With this arrangement the window 30 is brought into effective engagement with the metal sheet 25 to complete the closure of the oven against leakage of microwave radiation. More particularly, the oven shell 11, the metal gasket 27, the metal sheet 25 and the window 30 form a continuous and efiective barrier against the leakage of microwave radiation. The only openable joint in this barrier is that between the metal gasket 27 and the metal sheet 25, and this joint is backed up by a second seal, namely the seal between the annular member 28 and the flange 15, which is staggered or out of alignment with the first seal. It should be noted further that the entire radiation barrier is in firm electrical contact whereby any induced currents in any part of the radiation barrier may readily be grounded by a single ground connection.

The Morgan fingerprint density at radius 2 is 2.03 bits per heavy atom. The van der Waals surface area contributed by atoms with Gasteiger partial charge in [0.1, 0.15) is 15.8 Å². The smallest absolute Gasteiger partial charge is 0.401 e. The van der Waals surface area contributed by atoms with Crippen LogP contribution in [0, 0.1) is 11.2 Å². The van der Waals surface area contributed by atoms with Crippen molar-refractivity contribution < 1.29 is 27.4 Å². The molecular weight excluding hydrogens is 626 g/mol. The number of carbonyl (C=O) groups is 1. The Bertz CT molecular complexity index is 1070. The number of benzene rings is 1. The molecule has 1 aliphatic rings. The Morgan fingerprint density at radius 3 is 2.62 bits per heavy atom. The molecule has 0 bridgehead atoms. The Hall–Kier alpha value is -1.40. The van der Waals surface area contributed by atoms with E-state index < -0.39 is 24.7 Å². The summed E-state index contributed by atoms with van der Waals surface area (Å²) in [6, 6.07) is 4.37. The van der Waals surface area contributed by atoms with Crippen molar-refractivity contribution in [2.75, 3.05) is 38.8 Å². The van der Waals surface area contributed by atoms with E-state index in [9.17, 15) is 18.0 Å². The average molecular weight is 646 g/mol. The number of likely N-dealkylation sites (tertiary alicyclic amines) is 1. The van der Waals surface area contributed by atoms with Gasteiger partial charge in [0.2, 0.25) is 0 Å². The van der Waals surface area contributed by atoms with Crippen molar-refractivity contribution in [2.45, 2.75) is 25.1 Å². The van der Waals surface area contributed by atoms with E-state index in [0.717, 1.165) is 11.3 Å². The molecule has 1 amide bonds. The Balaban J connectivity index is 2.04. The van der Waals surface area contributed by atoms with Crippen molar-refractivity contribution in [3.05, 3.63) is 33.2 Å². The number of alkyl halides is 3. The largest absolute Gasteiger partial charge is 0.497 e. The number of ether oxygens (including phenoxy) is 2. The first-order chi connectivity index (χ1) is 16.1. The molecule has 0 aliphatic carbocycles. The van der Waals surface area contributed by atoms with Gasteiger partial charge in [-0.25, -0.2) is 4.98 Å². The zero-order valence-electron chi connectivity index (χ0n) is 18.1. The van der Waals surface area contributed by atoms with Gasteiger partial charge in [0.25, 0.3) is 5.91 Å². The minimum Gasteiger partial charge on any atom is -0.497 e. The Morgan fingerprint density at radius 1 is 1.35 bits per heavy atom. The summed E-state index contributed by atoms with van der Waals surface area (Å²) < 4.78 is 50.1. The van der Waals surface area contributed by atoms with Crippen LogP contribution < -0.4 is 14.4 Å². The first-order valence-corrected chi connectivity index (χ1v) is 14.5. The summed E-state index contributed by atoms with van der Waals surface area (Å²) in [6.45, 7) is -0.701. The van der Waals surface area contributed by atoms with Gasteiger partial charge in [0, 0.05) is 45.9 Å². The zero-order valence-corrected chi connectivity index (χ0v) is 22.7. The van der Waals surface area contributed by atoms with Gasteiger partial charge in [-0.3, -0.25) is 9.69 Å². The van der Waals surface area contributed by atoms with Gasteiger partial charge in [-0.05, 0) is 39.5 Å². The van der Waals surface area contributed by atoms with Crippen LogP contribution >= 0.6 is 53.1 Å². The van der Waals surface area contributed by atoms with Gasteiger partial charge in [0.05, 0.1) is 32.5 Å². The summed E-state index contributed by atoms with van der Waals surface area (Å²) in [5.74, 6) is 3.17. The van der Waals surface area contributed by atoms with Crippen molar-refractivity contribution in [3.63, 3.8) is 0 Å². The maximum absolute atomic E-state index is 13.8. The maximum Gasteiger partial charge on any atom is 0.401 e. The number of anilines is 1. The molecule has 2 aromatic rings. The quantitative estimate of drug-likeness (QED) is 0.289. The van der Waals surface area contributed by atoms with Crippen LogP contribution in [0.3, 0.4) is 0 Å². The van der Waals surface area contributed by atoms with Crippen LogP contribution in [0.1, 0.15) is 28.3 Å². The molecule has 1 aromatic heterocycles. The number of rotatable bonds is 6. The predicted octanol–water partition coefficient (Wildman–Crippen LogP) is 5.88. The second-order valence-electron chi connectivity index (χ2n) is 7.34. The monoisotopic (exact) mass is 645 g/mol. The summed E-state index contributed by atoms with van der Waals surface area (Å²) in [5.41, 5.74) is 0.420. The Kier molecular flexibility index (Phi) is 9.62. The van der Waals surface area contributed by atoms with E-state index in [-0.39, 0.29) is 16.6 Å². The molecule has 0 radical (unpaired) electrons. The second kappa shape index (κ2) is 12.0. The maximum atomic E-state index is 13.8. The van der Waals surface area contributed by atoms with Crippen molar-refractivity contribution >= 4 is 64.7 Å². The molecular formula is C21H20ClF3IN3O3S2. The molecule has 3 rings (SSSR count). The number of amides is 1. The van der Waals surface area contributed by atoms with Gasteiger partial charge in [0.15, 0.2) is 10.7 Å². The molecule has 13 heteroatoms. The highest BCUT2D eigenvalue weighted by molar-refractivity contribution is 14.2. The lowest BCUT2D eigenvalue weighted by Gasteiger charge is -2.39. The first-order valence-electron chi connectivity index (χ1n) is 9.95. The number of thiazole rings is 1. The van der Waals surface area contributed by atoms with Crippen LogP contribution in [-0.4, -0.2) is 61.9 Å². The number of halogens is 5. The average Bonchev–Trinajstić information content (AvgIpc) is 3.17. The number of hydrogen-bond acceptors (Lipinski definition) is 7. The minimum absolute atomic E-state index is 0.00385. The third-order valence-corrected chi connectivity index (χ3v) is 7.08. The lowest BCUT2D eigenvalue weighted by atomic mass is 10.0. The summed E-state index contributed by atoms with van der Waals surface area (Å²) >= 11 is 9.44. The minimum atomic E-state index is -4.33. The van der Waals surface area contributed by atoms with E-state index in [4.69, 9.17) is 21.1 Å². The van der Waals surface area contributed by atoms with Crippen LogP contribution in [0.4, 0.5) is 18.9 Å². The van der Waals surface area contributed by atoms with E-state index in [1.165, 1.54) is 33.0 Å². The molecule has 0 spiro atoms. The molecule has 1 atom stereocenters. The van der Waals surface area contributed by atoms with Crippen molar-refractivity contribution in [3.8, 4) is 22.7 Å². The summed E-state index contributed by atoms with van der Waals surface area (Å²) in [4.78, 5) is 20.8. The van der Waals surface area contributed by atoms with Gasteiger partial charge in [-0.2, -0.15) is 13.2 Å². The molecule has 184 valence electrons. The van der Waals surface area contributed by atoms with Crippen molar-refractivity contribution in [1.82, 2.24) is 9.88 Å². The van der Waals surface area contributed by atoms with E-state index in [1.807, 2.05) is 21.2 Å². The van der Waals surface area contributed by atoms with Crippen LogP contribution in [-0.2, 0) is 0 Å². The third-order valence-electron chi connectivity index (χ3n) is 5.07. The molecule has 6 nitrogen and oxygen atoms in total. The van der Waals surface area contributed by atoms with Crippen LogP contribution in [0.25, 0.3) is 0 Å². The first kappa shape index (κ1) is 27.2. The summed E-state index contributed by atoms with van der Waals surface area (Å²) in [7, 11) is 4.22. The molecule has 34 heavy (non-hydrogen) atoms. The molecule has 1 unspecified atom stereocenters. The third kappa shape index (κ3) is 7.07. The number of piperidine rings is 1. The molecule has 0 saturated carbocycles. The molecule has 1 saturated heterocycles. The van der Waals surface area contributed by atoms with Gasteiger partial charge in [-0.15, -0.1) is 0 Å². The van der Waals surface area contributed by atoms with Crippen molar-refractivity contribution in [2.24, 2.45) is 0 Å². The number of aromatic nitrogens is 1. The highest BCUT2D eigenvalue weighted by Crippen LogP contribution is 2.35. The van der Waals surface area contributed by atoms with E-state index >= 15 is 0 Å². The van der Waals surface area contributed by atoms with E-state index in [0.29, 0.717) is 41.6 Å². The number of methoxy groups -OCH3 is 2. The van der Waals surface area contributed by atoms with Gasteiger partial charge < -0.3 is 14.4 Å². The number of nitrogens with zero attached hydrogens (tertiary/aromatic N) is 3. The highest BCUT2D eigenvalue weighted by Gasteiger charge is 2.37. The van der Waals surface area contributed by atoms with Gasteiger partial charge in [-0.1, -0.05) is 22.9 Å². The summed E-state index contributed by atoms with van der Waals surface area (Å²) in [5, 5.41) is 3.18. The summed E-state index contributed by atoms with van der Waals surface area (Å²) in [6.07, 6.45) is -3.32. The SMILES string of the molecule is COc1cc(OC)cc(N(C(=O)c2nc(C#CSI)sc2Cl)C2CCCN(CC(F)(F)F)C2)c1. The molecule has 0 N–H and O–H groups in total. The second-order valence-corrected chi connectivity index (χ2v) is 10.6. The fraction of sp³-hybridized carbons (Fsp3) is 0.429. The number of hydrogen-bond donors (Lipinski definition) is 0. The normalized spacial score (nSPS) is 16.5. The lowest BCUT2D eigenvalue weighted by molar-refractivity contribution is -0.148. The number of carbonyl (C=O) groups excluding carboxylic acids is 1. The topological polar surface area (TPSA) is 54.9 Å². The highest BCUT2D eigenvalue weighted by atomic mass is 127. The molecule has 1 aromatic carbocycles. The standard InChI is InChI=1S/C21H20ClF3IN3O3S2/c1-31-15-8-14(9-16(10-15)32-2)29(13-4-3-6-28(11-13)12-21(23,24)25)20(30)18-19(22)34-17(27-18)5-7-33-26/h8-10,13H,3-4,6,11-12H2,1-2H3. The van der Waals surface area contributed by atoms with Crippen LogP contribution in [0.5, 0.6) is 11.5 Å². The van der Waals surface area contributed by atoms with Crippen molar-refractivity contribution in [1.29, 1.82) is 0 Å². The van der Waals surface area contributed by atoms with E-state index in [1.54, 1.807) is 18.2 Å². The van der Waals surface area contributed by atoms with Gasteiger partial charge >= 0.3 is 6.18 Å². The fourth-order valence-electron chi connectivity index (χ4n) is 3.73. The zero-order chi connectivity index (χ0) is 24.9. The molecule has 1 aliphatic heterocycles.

An alternative embodiment of the viewing window is illustrated in Fig. 6. Here the window 30 consists of three sheets 31' of glass with two intermediate laminations 32 of plastic material and two embedded wire screens 33'. With this arrangement only a single pane is required, this single pane having two wire screens and therefor having the same effectiveness as a radiation barrier as the double pane of Fig. 4. With the window construction of Fig. 6 the central glass sheet and the two wire screens preferably extend beyond the two outer glass sheets, and the two screens are engaged by a U-shaped member 35 which preferably extends entirely around the periphery of the window 30'.